Some regions suffered more than others. For example, in only one year 45 to 75 percent of Florence Italy collapsed while 60 percent of Venice was wiped out in a period of 18 months (with a daily rate of five hundred to six hundred deaths at the peak). There was a 50 percent mortality rate at Avignon. “Long-term population loss was also instructive. Urban populations recovered quickly, in some cases within a couple of years, through immigration from the countryside because of increased opportunities in the cities. Rural population though, recovered itself slowly, for peasants left their farms for the cities.” (Knox 15.html)
A second aspect is the disaster which the Plague placed on the economy. “Malnutrition, poverty, disease and hunger, coupled with war, growing inflation and other economic concerns made Europe in the mid-fourteenth century ripe for tragedy… Economic historians like Fernand Braudel have concluded that Black Death exacerbated a recession in the European economy that had been under way since the beginning of the century. As a consequence, social and economic change greatly accelerated during the fourteenth and fifteenth centuries.” (Black Death.html)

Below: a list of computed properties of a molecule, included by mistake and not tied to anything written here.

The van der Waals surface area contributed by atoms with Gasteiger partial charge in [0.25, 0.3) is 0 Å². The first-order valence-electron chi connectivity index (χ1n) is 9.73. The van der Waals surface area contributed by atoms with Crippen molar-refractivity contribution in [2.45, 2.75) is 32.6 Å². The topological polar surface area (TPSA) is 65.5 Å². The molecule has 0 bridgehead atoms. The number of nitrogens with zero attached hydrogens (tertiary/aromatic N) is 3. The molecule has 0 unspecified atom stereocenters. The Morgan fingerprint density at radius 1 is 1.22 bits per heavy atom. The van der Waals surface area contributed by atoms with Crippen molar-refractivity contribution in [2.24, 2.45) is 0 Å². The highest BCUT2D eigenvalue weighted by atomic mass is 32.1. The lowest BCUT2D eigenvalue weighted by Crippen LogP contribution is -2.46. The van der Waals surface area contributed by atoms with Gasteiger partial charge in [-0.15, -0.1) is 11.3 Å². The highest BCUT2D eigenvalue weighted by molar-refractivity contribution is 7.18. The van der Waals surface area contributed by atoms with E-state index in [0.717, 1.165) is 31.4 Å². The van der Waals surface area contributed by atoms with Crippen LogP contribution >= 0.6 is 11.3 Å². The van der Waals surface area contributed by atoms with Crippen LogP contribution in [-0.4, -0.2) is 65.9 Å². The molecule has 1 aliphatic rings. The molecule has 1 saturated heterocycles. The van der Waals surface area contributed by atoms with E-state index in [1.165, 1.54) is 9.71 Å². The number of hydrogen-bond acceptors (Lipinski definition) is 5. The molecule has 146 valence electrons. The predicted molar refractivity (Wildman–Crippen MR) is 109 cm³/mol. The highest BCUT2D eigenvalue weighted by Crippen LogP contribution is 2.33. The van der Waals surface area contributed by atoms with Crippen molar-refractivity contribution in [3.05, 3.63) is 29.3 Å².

In the cities, financial business became warped when debtors, their families, and their kinsmen nearly all fell victims to the plague. The creditors no longer had a means of collection. Consequently, the money was lost. Special machinery and mills would cease to run properly, but only a handful of townsmen could repair them. These men would most often be found dead due to the Black Death. Little or no construction was being done due to the loss of workers. Towns became desperate for this work to be completed and proposed excellent pay. The short-term effects of the rigorous labor shortage were increasing wages. The prices of numerous goods lowered in accordance with the mortality. To put it simply, the standard of living for the living went up. (Knox 16.html)